Life has been so thrown into the air the last few months, it’s been hard to give priority to the blog backlog. But Australia still looms as a possible future, among others, and a few things are worth capturing:
Australia is not just familiar, it’s almost routine. I don’t know that I’m traveling. Now and then, something odd comes up – sunglasses aren’t sold where they’re sold in America– and I suddenly recall that I’m in another country. But so many of its ways seem known to me. The news is old news, in old, comforting voices. The cities invite and repel me in their distinctively Australian ways, inciting stresses and relaxations that are all old hat.
How to make it alien again?
soil. Scrape a patch of the greenest
grass, and it's there, coppery red. Bare,
old, forked, ruined soil. Even on a cold
wet day, it looks hot, parched. The earth’s
oldest, driest and least fertile continent, upon which all life rests as
lightly, like a sheen of lichen on an enormous rock.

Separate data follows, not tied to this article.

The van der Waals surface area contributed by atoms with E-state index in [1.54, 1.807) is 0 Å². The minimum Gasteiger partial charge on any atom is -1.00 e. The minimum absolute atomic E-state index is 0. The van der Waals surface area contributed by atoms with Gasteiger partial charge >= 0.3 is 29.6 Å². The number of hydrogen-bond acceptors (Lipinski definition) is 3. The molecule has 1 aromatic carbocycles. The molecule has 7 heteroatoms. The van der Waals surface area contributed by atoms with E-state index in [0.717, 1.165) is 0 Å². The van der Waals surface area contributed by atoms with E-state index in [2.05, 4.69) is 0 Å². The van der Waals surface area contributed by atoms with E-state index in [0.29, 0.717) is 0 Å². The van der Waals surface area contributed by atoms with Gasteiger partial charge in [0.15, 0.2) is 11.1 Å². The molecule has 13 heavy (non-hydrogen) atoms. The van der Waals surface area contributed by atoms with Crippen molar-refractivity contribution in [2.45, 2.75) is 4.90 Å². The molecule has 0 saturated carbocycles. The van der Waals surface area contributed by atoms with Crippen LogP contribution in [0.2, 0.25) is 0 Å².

- The birds. The soundscape is one feature of this country that gives the shock of arrival, every moment. I am no more likely to get used to the intricate metallic warble of an Aussie magpie, or the lacerating screech of the sulfur-crested cockatoo, or the quotidian flashiness of a rosella or lorikeet, than I am to get used to the Golden Gate Bridge rising above the fog, its tautness seeming to hold in place the city on the far end.
reptiles and spiders, while we're at it .. I've been lucky in this regard, this
trip, but they will always shock, sometimes unpleasantly. Aussies are used to things crawling around in
their houses. And of course, the biggest
and most fearsome-looking are the harmless ones. I'm sure I will again sleep
in a room with a four-inch hairy huntsman spider loitering in an upper
corner. Perhaps it will even wander out
onto the ceiling over my bed. I’ll take
deep breaths, praise its harmless exoskeletal soul, and fall asleep. I will, really. But when I see a snake that looks like a tree
root, I’ll freeze. That’s how used to it
- The biting sun, a function of this latitude around the Southern Hemisphere. As a cloud clears, and before I can notice a shadow, I feel the sharp poke of the sun on my skin. Sunscreens reduce the harm, but not the liquid pressure of the brutal light.